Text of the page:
How did you decide to go into the restaurant business?
In June 2014, I opened my restaurant. It was very hard to find a location because I wanted to sell liquor, which is not allowed in a frieterie. Therefore, I needed to change my business plan, including two locations so that I could combine my ideas. I opened my first restaurant five years ago and today, I own seven restaurants. I added two pop-up restaurants as well, which are no longer open. Six years ago, I looked at it in two ways. I saw many restaurants open and close. It is a difficult business with small margins, high competition and staff issues. Therefore, I figured that I must start a restaurant with a high margin product. I come from Maastricht. It is common there that when you go to the frieterie, that you drink wine, listen to nice music, eat a steak and mussels and have a nice time. I noticed that in Amsterdam there was no concept like that... That is when I started to write a business plan; to provide proper service and a full experience in a snack bar. However, it turned in to a 240 square metres restaurant. After a year, when you open a restaurant and you have a good concept in Amsterdam, PR comes naturally.
During the first years, it was very busy. Actually, it was always busy, but after a year, the sun came and the restaurant was empty. I did not have a terrace. I had many staff members on the pay roll, and an empty restaurant. I had very high loans on the restaurant. Then an opportunity presented itself in Scheveningen. I had no money, but I still signed the lease, and I built the place in two months. And from that time, I minimised my risk by 200%. That was the turning point; my business became successful. Now I can transfer people between my places when necessary. It was a good decision. Now I pay much more attention to the weather.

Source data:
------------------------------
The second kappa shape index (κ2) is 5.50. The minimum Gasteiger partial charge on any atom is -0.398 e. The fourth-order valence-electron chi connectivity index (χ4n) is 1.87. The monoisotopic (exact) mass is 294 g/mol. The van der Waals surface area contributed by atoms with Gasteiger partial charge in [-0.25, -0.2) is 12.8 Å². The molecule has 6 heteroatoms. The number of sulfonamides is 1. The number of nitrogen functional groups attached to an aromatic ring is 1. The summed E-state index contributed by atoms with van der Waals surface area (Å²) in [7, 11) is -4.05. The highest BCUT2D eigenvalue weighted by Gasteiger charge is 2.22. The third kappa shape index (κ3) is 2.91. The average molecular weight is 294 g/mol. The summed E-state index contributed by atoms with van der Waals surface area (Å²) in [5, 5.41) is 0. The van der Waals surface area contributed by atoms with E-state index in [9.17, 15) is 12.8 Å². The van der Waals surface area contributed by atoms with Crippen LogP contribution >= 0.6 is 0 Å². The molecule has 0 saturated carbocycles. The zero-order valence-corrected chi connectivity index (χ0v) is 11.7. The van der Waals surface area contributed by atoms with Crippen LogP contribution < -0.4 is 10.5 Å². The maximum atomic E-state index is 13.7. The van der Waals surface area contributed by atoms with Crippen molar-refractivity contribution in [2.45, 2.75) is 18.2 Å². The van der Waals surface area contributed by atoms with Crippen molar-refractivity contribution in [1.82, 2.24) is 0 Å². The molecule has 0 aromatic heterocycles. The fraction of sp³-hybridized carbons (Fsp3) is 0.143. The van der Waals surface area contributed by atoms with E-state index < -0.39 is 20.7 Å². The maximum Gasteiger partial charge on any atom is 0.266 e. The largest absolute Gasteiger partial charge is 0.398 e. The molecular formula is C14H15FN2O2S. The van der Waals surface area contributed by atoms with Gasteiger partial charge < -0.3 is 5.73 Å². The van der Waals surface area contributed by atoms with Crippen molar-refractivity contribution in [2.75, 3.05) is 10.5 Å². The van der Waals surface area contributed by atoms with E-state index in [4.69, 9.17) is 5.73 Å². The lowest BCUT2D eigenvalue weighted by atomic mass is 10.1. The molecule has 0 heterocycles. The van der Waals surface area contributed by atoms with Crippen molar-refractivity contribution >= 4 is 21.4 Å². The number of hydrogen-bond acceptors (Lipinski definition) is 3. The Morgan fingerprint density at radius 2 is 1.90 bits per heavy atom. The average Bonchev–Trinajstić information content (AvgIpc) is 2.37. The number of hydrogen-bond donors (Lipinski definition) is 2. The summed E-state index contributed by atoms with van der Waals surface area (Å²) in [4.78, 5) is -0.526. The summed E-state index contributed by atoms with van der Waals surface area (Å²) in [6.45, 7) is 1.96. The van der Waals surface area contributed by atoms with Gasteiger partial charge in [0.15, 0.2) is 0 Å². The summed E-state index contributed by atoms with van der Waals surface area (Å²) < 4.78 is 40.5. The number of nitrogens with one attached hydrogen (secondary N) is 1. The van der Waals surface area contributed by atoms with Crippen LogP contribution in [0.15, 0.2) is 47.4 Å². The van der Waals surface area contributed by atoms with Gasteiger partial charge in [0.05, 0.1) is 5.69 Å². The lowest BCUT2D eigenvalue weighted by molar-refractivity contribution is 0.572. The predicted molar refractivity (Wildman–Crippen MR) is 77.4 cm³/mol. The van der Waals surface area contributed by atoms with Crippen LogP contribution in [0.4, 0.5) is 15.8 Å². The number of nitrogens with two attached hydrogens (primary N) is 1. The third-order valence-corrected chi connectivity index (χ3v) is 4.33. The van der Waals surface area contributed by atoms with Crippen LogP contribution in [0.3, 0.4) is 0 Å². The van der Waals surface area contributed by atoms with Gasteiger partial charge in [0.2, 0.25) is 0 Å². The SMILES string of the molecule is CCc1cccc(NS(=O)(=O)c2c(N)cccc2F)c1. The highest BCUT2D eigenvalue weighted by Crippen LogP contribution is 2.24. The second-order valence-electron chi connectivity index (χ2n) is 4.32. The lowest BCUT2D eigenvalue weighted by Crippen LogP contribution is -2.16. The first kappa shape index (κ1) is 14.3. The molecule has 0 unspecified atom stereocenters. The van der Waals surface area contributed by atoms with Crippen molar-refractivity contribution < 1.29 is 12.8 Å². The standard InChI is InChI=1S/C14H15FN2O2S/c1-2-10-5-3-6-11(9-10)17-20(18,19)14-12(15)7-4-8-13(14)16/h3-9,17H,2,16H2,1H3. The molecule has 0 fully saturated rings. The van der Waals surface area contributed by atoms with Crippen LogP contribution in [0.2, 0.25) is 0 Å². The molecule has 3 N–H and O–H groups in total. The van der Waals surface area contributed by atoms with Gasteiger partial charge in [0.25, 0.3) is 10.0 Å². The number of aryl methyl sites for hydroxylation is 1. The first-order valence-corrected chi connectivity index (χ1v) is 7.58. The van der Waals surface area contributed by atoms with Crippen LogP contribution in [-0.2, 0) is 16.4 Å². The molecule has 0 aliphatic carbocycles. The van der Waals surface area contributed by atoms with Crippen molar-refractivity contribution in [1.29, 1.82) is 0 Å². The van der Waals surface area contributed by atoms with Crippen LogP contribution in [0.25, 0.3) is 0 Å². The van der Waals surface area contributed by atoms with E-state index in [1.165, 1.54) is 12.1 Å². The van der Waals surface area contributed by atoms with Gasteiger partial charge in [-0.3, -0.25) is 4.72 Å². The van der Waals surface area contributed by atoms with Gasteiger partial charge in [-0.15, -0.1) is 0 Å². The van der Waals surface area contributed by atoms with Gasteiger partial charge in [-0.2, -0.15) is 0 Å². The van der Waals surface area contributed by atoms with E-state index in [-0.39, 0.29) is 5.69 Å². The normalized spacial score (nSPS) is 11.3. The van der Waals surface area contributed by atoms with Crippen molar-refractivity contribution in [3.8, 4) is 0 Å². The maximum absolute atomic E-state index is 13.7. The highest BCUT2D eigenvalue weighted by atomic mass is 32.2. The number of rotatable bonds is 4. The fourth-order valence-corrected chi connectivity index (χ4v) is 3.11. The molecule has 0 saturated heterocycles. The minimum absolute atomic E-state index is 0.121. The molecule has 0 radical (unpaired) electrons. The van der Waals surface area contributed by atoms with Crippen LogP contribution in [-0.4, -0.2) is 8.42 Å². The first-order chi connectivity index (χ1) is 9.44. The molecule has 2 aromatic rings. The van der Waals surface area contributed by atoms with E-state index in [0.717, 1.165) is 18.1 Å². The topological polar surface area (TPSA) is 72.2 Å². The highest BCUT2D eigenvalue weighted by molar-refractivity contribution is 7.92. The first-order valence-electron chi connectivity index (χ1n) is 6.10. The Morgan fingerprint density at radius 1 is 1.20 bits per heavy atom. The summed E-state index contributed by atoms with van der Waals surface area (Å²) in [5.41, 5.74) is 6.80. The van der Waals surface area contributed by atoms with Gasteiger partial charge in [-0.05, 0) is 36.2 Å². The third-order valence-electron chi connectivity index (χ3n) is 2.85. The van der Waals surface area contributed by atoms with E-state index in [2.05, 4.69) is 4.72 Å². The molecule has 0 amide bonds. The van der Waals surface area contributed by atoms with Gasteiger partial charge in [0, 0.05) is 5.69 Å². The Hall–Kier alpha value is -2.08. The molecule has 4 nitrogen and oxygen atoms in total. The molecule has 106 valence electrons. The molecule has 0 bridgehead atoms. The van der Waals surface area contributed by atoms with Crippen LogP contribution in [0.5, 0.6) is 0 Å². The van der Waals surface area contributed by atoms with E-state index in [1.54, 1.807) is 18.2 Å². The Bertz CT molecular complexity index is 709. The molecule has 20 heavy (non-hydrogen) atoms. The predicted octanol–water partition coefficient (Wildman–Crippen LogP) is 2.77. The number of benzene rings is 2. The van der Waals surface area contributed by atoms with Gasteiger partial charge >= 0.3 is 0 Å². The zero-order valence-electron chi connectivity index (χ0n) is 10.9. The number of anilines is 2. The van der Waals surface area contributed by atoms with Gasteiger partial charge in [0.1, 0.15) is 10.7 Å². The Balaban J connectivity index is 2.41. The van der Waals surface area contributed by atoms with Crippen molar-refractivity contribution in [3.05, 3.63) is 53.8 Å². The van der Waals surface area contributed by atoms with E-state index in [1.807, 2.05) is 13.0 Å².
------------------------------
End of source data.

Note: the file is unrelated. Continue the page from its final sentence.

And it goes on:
At some point, I knew I wanted to move from my position as GM in a hotel, to the restaurant industry, as I could not make my own decisions in the hotel. The owner makes the decisions and you do wat you are told. They decided the strategy and policy and I disliked that. I wanted to be my own decision maker. I am very impulsive, and I very much rely on my gut feeling. However, you cannot convince anyone with your gut feeling only. Therefore, I wanted to started my own business.
By using the concept of standardisation, I went from having two, to having seven restaurants. There is a thick book with rules, guidelines, recipes and lay-out. Everyone needs to follow these standards. Every month, all employees have a training, and of course they – managers, waiters and chefs - have their own incentives; monetary or other things. Last year we went to Cape Town with the 55 employees. We stayed at the hotel I used to work in. It was very nice.